You have probably seen ads for Rent-To-Owns, but most people don’t know how they really work.  The premise is simple though. An investor buys a property that a want-to-be homeowner wants. The want-to-be homeowner is a tenant in the property for a period of time where at the end they will then purchase property at a pre-determined price.  The home-owner-to-be is commonly referred to as a “Tennant Buyer”. The tenant buyer pays the investor for this facilitation.

The tenant buyer is currently unable to purchase the property themselves due to lack of down payment and/or bad credit.  They pay rent plus two premiums. One premium is to build up a down payment, the other premium is for the investor as security and to make it worth their while.  At the start of the deal, the tenant buyer also usually puts in some cash upfront (Usually not enough for a full down payment). During the agreed upon period, the tenant buyer builds a down payment and rebuilds their credit if need be so they can qualify for a mortgage at the conclusion of the deal.  When the deal is complete, the tenant buyer buys the property from the investor as agreed upon.

The investor has a lot of protection in these deals.  With the money up front and the two added monthly premiums, there should be a fair bit of cash on the table for the investor to protect themselves if the tenant buyer doesn’t uphold their end of the deal.  Generally, the tenant buyer will take at least reasonable care of the property as they are intending to buy the property. If they don’t pay they lose all the cash they put in the deal. The investor is then left with a property that they must unload, rent or find another tenant buyer for.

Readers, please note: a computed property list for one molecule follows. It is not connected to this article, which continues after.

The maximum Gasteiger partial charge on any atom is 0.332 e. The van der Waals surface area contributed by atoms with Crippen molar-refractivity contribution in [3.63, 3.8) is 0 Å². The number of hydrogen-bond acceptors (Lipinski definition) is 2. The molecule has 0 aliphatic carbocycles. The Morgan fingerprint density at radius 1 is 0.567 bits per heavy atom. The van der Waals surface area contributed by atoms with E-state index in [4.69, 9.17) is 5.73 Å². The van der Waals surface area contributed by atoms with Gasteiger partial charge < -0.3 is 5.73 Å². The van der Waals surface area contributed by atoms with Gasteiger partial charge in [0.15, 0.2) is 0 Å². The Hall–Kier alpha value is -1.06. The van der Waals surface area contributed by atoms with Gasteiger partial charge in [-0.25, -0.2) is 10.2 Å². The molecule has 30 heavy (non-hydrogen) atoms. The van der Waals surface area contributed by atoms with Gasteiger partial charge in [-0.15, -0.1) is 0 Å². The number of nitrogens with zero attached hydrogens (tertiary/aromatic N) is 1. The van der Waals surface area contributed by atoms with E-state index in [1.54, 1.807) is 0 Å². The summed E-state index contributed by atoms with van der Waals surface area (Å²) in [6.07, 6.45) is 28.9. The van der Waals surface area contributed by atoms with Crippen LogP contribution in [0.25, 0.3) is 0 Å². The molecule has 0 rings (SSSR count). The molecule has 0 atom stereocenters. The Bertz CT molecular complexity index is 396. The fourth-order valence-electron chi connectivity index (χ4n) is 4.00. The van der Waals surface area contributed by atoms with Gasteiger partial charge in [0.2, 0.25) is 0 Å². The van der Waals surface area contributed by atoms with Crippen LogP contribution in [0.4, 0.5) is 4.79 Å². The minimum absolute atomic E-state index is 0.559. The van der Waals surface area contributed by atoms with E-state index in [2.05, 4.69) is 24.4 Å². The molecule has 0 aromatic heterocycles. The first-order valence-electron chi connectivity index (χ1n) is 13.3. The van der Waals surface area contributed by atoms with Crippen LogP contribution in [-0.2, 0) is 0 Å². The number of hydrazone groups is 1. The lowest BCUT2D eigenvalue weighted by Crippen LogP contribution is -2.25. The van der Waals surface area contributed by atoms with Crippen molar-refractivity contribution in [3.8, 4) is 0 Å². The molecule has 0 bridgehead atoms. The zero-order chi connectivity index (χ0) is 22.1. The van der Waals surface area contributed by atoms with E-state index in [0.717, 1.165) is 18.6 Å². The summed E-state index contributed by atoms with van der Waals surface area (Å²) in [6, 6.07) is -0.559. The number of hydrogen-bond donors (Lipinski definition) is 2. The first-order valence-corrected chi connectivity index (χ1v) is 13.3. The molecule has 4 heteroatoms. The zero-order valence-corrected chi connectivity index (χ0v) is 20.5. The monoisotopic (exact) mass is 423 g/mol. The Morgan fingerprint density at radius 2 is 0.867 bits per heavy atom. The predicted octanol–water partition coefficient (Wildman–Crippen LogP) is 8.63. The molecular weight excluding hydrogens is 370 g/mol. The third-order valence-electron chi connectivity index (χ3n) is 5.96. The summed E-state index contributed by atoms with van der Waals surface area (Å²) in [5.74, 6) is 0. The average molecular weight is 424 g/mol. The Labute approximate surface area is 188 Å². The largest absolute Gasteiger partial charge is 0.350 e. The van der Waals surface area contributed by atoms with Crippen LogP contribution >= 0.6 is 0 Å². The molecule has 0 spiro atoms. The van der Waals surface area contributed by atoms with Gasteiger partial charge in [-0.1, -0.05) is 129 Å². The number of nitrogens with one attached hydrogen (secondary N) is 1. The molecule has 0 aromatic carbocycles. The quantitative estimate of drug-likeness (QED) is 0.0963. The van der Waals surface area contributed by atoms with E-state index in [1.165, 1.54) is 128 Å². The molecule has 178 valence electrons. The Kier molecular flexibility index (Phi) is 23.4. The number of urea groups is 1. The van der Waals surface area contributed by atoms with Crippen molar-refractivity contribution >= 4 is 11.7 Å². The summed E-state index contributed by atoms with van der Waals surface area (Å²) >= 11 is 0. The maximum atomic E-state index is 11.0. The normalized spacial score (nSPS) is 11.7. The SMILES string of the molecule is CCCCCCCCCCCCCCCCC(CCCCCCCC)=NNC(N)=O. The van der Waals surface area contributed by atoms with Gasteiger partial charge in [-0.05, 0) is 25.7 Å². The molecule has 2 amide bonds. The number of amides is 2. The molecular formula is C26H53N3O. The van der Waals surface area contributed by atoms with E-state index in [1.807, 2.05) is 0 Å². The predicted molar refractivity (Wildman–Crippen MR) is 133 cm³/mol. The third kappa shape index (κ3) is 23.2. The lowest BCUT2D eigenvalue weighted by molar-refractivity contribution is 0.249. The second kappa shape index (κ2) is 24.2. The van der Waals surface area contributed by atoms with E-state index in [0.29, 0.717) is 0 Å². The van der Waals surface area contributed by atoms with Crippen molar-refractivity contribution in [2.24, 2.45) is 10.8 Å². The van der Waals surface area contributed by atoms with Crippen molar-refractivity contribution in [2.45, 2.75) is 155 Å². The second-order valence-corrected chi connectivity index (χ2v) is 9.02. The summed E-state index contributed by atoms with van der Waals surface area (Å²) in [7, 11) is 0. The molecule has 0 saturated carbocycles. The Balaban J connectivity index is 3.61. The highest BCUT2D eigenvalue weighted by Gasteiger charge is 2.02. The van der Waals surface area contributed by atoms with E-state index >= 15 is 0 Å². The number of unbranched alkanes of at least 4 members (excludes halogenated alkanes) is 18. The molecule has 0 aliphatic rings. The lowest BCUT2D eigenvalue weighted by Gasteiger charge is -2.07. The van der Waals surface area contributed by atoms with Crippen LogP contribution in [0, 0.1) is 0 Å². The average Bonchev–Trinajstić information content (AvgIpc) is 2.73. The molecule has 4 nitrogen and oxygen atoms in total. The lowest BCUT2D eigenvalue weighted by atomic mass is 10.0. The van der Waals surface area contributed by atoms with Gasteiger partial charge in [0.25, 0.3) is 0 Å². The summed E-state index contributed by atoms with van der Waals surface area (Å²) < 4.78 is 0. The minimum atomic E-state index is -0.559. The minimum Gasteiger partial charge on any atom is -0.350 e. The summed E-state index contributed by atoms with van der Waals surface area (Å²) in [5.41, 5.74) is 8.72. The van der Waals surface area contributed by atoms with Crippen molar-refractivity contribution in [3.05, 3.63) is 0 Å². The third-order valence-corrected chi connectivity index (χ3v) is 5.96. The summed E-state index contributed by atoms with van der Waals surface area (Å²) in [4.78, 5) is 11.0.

This sounds like a good deal for the investor.  Indeed, I would tend to agree. It can also be a good deal for the tenant buyer as it solves the problem of not being able to purchase they house they want (and can afford the payments on).  The problem for the investor is that there is a large amount of work to find and qualify tenant buyers. The investor must have down payment cash (or have another investor that does) and must be able to qualify (Or the other investor) for the property.  Even with the large amount of incentive to follow through on their commitments, these deals end up falling through leaving the investor(s) with a property that they need to unload, rent, or RTO again. The contracts for these deals are also quite complicated.

Rent-to-Own is another great type of real estate investment, but this one requires LOTS of extra training and it takes a lot of time to execute, but it can make you a fair bit of cash that can be used for whatever you need (Often to fund down payments on Buy-Rent and Hold investments).  

I personally do not posess the skillset or knowledge base to attempt one of these deals, but I would invest in one that an experienced RTO investor with a good track record has properly set up.